Oxide failure during mechanical descaling at room temperature has been analysed using laboratory testing coupled with mathematical modelling based on application of the finite element method. A cantilever bending test procedure and two finite element models were applied to investigate scale crack spacing, spalling, and delamination along interfaces during bending. The oxide scale on the tensile and compressive sides of the rod surface exhibited progressive cracking and spallation along the length of the specimen during bending. It has been shown that through thickness cracks, which developed from pre-existing defects, initiate the spallation. The stress concentration at the crack zone near the interface leads to the onset of cracking along the interface. At room temperature, in the absence of relaxation by viscous sliding, these stresses have a maximum at the edges of the cracks. The more ductile inner sublayer of the multilayer oxide scale can adhere to the metal surface after bending, while the upper brittle layers are spalled owing to delamination within the scale. To improve descalability during mechanical descaling on the convex part of the steel rod, both decreasing the length between cracks and increasing the thickness of the scale fragments are beneficial. Spalling on the opposite, concave side of the steel rod under compressive longitudinal stresses during bending occurs when either wedge shaped, through thickness cracks form, or local buckling from blisters of critical size occurs.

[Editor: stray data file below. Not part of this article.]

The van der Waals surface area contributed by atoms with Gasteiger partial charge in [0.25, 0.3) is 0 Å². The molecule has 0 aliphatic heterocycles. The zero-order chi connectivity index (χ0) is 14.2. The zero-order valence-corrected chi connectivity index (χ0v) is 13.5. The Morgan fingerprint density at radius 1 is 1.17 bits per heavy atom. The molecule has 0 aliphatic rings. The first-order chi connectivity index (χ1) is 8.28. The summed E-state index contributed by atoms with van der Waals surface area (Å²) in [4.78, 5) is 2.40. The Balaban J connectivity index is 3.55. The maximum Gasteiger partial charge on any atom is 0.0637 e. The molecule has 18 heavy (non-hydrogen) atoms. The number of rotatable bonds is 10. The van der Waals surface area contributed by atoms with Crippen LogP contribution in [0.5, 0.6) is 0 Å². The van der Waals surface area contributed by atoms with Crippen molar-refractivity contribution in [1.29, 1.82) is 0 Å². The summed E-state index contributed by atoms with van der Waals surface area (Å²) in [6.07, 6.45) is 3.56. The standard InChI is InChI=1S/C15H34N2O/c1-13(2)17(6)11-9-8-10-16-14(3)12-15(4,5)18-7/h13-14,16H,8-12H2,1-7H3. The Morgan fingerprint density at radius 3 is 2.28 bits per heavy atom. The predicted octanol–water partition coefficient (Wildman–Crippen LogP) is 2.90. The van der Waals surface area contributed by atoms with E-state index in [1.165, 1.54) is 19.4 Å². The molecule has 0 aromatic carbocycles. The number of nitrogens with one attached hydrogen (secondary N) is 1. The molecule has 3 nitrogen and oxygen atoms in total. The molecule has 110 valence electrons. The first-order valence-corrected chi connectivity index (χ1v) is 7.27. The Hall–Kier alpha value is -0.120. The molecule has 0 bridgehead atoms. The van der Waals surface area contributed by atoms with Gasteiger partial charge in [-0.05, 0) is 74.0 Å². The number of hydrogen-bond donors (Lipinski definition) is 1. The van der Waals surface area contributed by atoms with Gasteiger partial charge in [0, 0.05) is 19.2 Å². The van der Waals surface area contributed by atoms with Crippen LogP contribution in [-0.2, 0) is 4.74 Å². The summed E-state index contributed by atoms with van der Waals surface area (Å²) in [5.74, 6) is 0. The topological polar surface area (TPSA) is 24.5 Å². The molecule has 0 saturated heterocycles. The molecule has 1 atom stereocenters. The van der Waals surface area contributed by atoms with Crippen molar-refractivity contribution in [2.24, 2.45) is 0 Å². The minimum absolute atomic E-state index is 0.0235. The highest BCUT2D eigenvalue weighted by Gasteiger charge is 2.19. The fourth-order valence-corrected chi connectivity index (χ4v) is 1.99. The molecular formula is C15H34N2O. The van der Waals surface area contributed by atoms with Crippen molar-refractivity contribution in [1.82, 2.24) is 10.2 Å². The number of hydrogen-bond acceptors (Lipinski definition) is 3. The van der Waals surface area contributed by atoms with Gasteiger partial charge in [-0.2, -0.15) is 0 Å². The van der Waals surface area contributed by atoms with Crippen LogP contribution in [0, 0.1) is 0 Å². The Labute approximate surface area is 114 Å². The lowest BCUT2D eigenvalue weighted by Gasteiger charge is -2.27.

Materials Science and Technology,
Vol. 19, no. 1 (2003), pp. 109-116